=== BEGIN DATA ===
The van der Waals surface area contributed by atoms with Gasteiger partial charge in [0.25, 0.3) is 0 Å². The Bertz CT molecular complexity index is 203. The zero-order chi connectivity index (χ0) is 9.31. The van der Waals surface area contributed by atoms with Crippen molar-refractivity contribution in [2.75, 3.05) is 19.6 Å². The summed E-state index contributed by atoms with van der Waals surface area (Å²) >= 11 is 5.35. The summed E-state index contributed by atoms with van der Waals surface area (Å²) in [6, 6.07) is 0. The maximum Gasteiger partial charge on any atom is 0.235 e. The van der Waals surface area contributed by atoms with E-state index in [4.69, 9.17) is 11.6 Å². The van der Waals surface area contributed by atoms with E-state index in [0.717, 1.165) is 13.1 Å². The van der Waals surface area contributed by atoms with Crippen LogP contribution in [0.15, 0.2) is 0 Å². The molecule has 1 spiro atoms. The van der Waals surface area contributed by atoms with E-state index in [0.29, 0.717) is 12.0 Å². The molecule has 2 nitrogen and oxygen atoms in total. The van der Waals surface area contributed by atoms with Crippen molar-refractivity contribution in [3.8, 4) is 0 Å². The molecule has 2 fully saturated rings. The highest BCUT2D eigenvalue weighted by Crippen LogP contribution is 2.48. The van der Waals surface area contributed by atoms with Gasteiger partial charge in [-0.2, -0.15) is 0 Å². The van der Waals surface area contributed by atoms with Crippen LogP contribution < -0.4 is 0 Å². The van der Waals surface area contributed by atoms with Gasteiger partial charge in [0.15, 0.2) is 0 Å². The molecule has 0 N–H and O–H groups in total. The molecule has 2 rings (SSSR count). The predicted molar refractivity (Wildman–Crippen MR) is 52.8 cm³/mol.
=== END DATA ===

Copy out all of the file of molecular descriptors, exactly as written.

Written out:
The van der Waals surface area contributed by atoms with Gasteiger partial charge in [0.25, 0.3) is 0 Å². The Bertz CT molecular complexity index is 203. The zero-order chi connectivity index (χ0) is 9.31. The van der Waals surface area contributed by atoms with Crippen molar-refractivity contribution in [2.75, 3.05) is 19.6 Å². The summed E-state index contributed by atoms with van der Waals surface area (Å²) >= 11 is 5.35. The summed E-state index contributed by atoms with van der Waals surface area (Å²) in [6, 6.07) is 0. The maximum Gasteiger partial charge on any atom is 0.235 e. The van der Waals surface area contributed by atoms with E-state index in [4.69, 9.17) is 11.6 Å². The van der Waals surface area contributed by atoms with E-state index in [0.717, 1.165) is 13.1 Å². The van der Waals surface area contributed by atoms with Crippen LogP contribution in [0.15, 0.2) is 0 Å². The molecule has 1 spiro atoms. The van der Waals surface area contributed by atoms with E-state index in [0.29, 0.717) is 12.0 Å². The molecule has 2 nitrogen and oxygen atoms in total. The van der Waals surface area contributed by atoms with Crippen molar-refractivity contribution in [3.8, 4) is 0 Å². The molecule has 2 fully saturated rings. The highest BCUT2D eigenvalue weighted by Crippen LogP contribution is 2.48. The van der Waals surface area contributed by atoms with Gasteiger partial charge in [-0.2, -0.15) is 0 Å². The van der Waals surface area contributed by atoms with Crippen LogP contribution < -0.4 is 0 Å². The van der Waals surface area contributed by atoms with Gasteiger partial charge in [0.15, 0.2) is 0 Å². The molecule has 0 N–H and O–H groups in total. The molecule has 2 rings (SSSR count). The predicted molar refractivity (Wildman–Crippen MR) is 52.8 cm³/mol.